Monday, November 29, 2010

All of us are belong to our basing - thoughts and history

Bases - for some they're an afterthought, for some they're as important as the model itself.  There are a number of different ways to approach them.

Do you leave them bare?
Do you paint them a solid color?
Do you flock?
Do you add bits?
Do you buy resin bases?
Do you sculpt your own?

Aside from the hows, there's the what, as in what do you want the base to reflect or represent?  I think that good basing helps establish the scene, either in a relatively minimalist way, blending in with the table, or in a more expansive way, creating a mini-scene on the base itself, like with large monsters or dreadnoughts having foes crushed underfoot.

Do you consider the type of terrain you may play on?  If you're just going to tournaments and such with a variety of tables, it probably doesn't matter - just match to your display board.  But if you play frequently at home or on a limited number of tables, it might be good to go for that type of terrain. 

Do you consider a particular theme?  If you're building a force of Eldar Exodites defending their Maiden World, heavy foliage and lush scenery is probably more called for than urban rubble, whereas a force from the Siege of Vraks would probably call for the opposite.

Do you consider color combinations and contrasts?  Do you pick base colors because they would look good with your models, or avoid those that are too similar?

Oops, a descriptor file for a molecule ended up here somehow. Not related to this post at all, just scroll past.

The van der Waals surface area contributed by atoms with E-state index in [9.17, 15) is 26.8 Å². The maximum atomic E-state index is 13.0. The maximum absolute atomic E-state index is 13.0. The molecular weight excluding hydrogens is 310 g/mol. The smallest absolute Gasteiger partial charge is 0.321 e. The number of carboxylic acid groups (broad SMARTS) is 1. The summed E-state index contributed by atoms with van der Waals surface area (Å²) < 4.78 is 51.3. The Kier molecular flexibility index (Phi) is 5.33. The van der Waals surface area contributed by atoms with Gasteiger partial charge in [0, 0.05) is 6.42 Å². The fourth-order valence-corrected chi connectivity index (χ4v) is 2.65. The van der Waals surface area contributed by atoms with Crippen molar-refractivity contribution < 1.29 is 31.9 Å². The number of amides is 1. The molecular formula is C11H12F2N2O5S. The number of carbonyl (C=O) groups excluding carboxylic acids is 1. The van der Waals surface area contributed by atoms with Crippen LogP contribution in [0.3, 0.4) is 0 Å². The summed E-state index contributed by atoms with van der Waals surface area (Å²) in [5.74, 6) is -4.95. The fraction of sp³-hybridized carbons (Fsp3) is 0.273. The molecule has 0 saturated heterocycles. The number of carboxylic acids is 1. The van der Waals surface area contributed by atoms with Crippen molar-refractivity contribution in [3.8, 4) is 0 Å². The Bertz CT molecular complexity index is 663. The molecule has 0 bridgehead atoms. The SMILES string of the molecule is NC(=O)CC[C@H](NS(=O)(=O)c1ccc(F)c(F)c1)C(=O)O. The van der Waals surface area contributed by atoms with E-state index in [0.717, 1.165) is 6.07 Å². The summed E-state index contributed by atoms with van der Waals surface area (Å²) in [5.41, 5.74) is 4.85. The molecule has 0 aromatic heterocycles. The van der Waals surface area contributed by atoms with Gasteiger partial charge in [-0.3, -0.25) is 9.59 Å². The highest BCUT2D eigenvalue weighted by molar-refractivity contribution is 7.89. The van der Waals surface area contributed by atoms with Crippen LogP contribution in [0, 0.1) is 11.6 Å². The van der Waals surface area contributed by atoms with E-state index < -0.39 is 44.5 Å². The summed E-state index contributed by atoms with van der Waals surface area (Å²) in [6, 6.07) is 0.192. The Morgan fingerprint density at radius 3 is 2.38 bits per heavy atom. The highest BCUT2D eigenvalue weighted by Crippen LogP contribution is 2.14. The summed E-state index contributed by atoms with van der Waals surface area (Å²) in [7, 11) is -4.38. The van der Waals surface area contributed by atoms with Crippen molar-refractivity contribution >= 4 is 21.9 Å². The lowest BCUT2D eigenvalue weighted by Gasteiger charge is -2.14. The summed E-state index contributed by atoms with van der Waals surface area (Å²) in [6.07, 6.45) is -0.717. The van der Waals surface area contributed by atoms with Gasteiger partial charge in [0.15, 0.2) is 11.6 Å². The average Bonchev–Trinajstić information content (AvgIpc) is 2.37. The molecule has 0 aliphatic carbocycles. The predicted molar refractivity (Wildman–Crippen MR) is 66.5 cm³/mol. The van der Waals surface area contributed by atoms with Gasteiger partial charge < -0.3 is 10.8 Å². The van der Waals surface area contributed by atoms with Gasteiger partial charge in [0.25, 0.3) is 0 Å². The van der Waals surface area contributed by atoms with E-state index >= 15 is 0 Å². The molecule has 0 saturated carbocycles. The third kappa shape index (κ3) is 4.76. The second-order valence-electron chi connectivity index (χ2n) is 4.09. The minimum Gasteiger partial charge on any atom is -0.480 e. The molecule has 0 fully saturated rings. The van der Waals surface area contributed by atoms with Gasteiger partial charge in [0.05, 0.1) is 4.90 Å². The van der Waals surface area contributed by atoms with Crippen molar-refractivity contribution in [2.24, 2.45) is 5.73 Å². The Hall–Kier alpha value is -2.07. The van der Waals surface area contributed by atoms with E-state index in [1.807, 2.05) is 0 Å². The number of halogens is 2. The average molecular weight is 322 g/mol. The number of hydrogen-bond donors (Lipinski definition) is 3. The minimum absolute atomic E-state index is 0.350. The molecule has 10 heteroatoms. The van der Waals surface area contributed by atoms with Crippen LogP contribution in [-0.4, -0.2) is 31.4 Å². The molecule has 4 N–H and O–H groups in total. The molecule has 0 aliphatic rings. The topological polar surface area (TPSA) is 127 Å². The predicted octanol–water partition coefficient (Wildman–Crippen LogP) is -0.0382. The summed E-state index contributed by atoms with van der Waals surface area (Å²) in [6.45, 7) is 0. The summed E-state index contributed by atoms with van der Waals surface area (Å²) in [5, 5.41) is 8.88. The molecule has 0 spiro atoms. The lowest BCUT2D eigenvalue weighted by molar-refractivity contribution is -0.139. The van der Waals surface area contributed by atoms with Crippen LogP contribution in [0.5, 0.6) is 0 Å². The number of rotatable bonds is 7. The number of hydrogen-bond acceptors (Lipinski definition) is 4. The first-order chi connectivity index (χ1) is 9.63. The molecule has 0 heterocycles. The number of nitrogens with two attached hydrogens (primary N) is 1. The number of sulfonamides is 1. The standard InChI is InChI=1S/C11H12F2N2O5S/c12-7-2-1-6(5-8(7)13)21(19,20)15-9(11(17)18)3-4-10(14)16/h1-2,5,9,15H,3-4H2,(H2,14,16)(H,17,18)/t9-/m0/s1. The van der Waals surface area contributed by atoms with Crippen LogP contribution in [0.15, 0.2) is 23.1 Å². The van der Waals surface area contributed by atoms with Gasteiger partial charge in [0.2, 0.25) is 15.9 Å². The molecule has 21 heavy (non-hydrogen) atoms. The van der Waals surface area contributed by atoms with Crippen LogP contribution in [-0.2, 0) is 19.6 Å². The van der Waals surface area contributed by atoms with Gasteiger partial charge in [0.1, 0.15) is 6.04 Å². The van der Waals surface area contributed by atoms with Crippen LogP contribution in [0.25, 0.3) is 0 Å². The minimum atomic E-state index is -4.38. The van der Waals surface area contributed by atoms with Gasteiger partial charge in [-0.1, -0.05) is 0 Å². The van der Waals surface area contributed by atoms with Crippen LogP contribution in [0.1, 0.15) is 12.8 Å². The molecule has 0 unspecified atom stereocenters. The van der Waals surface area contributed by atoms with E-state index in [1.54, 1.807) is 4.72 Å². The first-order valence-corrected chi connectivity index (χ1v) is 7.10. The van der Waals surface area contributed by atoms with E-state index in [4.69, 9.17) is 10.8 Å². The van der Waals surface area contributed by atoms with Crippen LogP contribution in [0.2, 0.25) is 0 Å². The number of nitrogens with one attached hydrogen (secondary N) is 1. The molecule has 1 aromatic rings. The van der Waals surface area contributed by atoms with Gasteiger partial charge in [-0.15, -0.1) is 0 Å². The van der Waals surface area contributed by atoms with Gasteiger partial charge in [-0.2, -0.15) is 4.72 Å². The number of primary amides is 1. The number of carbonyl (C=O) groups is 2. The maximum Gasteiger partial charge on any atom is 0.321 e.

Do you just have a set way you do all of them, regardless of the army?

Back when I first returned to 40K I decided to flock the bases of my first armies, the Sons of Horus and the Silver Skulls.

I figured green would be a fairly neutral color based on a lot of the pictures I'd seen of tables and terrain - lots of green fields with hills and some woods.
As a bonus it was different from the black and metals on the figures.

When I started painting some of the hills a fellow group member made, I went ahead and flocked them to match.

With my Imperial Guard I went with an urban rubble type of basing, again pretty basic.

When I built my city table I again built the terrain to match the army, with mostly gray buildings and black rubble.  Here the figures, bases, and terrain all sort of blends together.

My Word Bearers were based in a similar way to tie into the table, and I enjoy city fighting tables so wanted these guys to look at home overrunning an Imperial hive.  There's a little painting and drybrushing going on here, so they aren't as closely tied into the table as the IG were.  Instead of blending in like the IG, here's another example of standing out from the base and implied terrain.

Kommissar Krumpa's Blood Axes were envisioned as a desert wasteland type force, a green-skinned Rat Patrol or Road Warrior crew coming to put a boot up someone's oasis.  Their paint scheme was (mostly) appropriate for that environment, and I wanted the basing to match.  Again very basic, sand with some ballast mixed in as rocks.